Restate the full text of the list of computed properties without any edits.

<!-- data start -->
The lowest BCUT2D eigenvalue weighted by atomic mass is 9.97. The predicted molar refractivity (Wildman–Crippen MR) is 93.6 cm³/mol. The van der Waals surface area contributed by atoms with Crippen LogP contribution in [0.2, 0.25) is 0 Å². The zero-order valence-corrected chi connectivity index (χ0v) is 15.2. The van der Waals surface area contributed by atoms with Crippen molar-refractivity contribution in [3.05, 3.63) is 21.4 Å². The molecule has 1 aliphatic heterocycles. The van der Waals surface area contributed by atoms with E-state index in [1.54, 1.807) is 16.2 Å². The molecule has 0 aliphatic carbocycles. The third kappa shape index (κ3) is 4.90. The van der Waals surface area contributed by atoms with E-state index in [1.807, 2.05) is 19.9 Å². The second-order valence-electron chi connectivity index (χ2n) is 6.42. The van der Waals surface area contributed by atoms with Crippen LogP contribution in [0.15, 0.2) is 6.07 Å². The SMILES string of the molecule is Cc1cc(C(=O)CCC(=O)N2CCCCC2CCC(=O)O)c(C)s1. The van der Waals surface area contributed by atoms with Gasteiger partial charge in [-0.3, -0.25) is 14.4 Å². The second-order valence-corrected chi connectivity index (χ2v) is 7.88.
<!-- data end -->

The lowest BCUT2D eigenvalue weighted by atomic mass is 9.97. The predicted molar refractivity (Wildman–Crippen MR) is 93.6 cm³/mol. The van der Waals surface area contributed by atoms with Crippen LogP contribution in [0.2, 0.25) is 0 Å². The zero-order valence-corrected chi connectivity index (χ0v) is 15.2. The van der Waals surface area contributed by atoms with Crippen molar-refractivity contribution in [3.05, 3.63) is 21.4 Å². The molecule has 1 aliphatic heterocycles. The van der Waals surface area contributed by atoms with E-state index in [1.54, 1.807) is 16.2 Å². The molecule has 0 aliphatic carbocycles. The third kappa shape index (κ3) is 4.90. The van der Waals surface area contributed by atoms with E-state index in [1.807, 2.05) is 19.9 Å². The second-order valence-electron chi connectivity index (χ2n) is 6.42. The van der Waals surface area contributed by atoms with Crippen LogP contribution in [0.15, 0.2) is 6.07 Å². The SMILES string of the molecule is Cc1cc(C(=O)CCC(=O)N2CCCCC2CCC(=O)O)c(C)s1. The van der Waals surface area contributed by atoms with Gasteiger partial charge in [-0.3, -0.25) is 14.4 Å². The second-order valence-corrected chi connectivity index (χ2v) is 7.88.